Recently, we were on vacation visiting family in Vermont and I reconnected with a hobby that I grew up with and around but never really came into my own with until this trip: FISHING. It had been raining all afternoon and things cleared up briefly at dusk. As I looked out over the water, it was still as glass. Beautiful. Peaceful. Quiet. So, like any decent woman who loves and appreciates being near or on the water, I poured a glass of wine and went to sit down at the edge of the lake and soak in the moment. It was stunning. When I saw the third fish jump, something in me jumped with it and I felt connected somehow to something bigger than myself. I felt compelled and couldn’t resist the urge to grab my fishing pole and cast a few lines from the shore. I didn’t think it was a good idea to get in the water as the clouds still looked slightly ominous and rain continued to hang over the evening forecast.

At 8:29 p.m. (a whole 10 minutes after I grabbed my pole), I couldn’t resist wadding thigh high in the lake. At 8:47 p.m., I reeled in the first fish after a two-day dry streak and though this little 10-inch small mouth bass was not the whopper I was hoping for, a certain (unmeasurable) amount of satisfaction came over me as I released him back into the water. As the rain poured down on me during the last moments of dusk light, I exhaled the deepest, purest, most honest breathe I had taken in weeks or months (possibly years). It felt great. It had taken eight days of vacation for me to finally fully unwind, decompress and feel stress free and ready to take on the world again. I felt 100 percent re-energized and somehow that little fish helped me to arrive at that moment of true peace.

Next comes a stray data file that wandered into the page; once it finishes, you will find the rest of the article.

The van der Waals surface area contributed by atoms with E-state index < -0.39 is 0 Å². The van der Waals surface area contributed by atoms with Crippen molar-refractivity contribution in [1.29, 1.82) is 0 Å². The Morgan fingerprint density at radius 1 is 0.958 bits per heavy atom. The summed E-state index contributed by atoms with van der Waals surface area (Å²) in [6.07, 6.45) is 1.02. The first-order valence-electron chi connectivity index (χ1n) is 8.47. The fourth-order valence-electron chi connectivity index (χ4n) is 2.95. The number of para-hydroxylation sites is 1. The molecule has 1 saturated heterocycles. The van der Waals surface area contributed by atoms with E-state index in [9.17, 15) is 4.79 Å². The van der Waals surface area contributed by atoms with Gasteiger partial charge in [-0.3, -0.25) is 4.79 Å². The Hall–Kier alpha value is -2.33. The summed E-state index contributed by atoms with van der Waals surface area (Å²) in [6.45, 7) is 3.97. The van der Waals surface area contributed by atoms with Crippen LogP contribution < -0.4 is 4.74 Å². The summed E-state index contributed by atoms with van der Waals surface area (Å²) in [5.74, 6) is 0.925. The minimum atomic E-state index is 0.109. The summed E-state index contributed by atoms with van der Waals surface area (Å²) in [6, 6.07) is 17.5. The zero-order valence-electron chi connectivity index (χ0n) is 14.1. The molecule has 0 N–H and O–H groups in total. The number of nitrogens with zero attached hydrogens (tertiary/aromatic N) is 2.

I grew up fishing. Our house was on a river and I had several family members who were very dedicated to it. But I never really took to it. I never really felt totally confident in my own ability until recently and even then not connected to it. I didn’t feel confident casting, reeling in, unhooking and keeping the fish alive. I didn’t feel confident in my own ability until this last trip to the lake. I had always had a brother, father, grandfather, mother, boyfriend or husband there to bait and unhook for me. However, the last few years I’ve had to do everything on my own, and (understandably) for some people that might feel overwhelming or scary or exhausting, but for me it has been freeing. I learned how to do so much on my own and OWN IT. Feel good about it. Proud of it. Excited by and for it.

It is an amazing and wonderful feeling to find part of yourself in the most unlikeliest and unsuspecting places. For me, I found part of myself on that night, thigh deep in lake water with a fishing rod in my hands with the rain pouring down on me. Life is full of such amazing gifts and surprises. All we have to do is be open to them.

Candice Herriott was recruited 12 years ago to move to Charleston for her job as a hair stylist, and a few years later she bought...

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